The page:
Little Fixes My A$*$

September 10, 2006 | Writing

You’ve finish your first draft. You let it sit and season for a couple of weeks while you recuperate from writing. You edit it to the best of your abilities and when you’re finished, you give it to your critique partners for review and comment. You’re really excited, and think you’ve done a really great job, written a story that’s tight, has plenty of tension, sparkling dialogue, two dimensional characters and a proper ending. Your critique partners agree, you’ve got a great story and they loved reading it. However …. There are some ‘little fixes’ that have to be done.

Little fixes my a$*$! To me, a little fix is a couple of typos; making sure your headers are correct; having the correct address for the agent you plan on sending your almost perfect book to, or chipping the polish on your pinky and not being able to remember the nail color name.

Truthfully, little fixes are edits. Why can’t we just call them what they are? Little edits. Little edits that can and will make the difference between an agent thinking you really care about your work being polished enough for them to represent you and sell the blasted book, or an agent believing you wouldn’t take the time to correct the ‘little fixes’ and therefore, why should they offer to represent you. First impressions are very important in this writing business and it is your work that speaks for you. You could look like Shrek’s Princess Fiona, but if you write, edit, revise, and fix the ‘little fixes’, the agent won’t care. Well you may not be doing many speaking engagements, but in the Internet World you can promote your book, post a picture of Halle Berry with red hair, pass it off as you, and no one will care. Your book will sell, your readers will love you, your agent will love you, and it’ll all be because you fixed the ‘little fixes.’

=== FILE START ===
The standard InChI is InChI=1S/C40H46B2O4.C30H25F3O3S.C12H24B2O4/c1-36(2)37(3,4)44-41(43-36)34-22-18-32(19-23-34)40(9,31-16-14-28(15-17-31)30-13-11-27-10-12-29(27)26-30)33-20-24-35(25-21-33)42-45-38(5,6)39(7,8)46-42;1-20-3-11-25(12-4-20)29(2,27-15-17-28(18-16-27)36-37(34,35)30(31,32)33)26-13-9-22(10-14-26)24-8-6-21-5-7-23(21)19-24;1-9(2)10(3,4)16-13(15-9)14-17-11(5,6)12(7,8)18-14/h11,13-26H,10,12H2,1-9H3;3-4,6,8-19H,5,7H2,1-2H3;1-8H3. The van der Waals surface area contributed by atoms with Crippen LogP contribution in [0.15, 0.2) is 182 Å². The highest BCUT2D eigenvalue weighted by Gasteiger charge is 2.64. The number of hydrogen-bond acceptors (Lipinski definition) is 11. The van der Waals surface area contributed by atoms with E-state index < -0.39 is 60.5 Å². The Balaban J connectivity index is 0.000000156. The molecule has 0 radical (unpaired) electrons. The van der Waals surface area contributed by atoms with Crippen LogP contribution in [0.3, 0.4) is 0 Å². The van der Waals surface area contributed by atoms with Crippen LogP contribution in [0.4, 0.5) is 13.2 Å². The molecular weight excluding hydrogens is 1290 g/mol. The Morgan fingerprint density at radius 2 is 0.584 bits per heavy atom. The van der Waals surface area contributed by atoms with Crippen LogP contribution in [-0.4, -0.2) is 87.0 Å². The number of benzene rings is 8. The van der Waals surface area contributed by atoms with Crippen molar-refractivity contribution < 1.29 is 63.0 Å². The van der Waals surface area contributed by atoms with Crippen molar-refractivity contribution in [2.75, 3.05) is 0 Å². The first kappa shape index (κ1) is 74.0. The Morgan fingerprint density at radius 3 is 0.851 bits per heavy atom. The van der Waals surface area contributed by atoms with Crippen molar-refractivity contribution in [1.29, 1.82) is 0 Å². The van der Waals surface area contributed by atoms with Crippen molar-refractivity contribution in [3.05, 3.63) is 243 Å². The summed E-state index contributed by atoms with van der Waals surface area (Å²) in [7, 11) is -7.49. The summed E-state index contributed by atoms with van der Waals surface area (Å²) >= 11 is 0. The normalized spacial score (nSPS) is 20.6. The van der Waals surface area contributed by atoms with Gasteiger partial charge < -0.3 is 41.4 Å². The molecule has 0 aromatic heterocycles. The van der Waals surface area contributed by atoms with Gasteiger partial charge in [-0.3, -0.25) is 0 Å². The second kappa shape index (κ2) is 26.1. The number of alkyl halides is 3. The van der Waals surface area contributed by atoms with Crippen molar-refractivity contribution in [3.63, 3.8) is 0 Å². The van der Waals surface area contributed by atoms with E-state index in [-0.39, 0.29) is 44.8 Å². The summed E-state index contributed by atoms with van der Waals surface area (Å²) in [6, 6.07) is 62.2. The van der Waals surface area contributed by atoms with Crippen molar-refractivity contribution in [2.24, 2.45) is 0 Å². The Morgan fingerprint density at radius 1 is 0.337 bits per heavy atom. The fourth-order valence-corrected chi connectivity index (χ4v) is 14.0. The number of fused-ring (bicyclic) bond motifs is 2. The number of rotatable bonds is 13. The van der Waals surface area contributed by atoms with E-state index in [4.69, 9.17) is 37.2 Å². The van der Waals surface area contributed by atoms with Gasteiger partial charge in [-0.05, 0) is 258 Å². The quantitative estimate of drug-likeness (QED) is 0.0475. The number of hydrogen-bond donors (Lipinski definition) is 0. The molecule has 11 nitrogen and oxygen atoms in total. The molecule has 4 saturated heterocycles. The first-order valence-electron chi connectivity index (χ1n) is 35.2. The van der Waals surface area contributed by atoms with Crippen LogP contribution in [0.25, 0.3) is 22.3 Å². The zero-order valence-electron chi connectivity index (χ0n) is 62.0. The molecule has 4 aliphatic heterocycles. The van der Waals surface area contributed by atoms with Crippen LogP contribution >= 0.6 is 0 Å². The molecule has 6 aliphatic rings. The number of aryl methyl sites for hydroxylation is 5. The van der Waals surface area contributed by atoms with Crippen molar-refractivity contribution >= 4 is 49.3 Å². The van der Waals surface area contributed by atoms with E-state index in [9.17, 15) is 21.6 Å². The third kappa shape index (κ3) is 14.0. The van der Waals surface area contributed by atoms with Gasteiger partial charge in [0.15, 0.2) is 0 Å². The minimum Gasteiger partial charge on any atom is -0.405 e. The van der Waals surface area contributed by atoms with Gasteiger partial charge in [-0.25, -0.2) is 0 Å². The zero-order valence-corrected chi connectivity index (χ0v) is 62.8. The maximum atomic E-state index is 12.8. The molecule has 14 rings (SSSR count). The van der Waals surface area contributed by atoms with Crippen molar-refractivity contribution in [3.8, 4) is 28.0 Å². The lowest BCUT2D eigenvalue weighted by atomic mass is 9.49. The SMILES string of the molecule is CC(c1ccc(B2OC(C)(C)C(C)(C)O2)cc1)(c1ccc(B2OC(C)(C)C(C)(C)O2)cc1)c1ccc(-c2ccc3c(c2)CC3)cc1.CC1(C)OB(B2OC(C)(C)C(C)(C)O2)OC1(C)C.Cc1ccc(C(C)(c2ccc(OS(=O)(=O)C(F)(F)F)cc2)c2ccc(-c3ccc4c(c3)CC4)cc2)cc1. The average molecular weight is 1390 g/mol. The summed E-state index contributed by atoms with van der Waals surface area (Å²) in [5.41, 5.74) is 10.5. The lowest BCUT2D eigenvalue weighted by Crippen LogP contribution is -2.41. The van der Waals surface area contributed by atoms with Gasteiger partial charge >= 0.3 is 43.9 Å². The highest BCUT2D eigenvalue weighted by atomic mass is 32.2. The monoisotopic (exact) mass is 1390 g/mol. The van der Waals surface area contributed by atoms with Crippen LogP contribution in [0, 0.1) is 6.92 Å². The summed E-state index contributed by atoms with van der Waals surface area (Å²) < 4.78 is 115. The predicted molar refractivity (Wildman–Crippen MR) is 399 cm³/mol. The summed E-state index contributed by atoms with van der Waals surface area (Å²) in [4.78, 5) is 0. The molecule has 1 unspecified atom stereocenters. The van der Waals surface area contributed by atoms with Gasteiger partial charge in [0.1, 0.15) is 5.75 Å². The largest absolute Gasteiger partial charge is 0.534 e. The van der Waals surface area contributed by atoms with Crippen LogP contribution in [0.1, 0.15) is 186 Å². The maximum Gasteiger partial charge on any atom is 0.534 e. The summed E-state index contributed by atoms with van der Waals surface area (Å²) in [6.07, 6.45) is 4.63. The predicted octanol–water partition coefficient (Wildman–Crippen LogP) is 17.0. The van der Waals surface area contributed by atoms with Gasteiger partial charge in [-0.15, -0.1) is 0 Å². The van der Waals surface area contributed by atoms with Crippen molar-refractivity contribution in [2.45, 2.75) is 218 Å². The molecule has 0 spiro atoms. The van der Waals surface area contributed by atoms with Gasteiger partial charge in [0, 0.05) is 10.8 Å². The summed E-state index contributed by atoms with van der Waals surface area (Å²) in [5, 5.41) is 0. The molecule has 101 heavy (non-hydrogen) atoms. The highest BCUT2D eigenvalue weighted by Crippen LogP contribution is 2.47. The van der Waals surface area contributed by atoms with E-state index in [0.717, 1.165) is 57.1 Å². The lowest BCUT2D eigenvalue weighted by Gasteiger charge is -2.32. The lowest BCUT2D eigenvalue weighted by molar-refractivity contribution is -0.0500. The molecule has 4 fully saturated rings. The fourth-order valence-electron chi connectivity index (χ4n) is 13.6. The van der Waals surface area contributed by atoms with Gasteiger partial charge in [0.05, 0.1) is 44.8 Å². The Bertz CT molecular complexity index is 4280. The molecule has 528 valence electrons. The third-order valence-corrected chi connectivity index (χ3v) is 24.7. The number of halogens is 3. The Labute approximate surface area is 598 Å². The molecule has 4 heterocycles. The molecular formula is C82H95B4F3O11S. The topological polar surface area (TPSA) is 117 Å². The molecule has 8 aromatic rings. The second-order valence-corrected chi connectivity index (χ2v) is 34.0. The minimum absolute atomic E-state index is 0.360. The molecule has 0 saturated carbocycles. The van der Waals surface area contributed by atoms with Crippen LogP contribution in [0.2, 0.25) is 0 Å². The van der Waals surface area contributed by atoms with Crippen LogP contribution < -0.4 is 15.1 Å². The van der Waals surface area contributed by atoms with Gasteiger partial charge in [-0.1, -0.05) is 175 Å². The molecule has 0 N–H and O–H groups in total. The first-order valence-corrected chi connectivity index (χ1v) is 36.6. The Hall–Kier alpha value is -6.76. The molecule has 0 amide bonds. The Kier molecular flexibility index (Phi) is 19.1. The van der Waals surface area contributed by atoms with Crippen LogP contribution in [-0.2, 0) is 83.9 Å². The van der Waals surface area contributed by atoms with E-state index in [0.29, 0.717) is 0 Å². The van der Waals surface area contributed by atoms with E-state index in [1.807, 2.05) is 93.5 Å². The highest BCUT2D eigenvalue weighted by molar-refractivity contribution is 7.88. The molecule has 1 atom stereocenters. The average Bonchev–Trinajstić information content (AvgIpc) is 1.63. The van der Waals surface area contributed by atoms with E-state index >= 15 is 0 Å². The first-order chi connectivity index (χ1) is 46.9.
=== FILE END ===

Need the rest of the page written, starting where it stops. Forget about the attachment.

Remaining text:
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  1. I feel your pain, but you’re write . . . er, RIGHT. 🙂
    If you don’t care enough about your work to make it as perfect as you can get it, why should anyone else care enough about it to represent or publish it?


  2. I think I take this blog personal! You must be a frequent attendee at my critique meetings.

    No jokes – you are so true in what you wrote. Time to go back to those “little fixes”. Thanks for waking me up.


  3. LOL. ALL writers should take this personal, although I might have had you and Beth in mind when I wrote it. Yep, come to think of it, I did!


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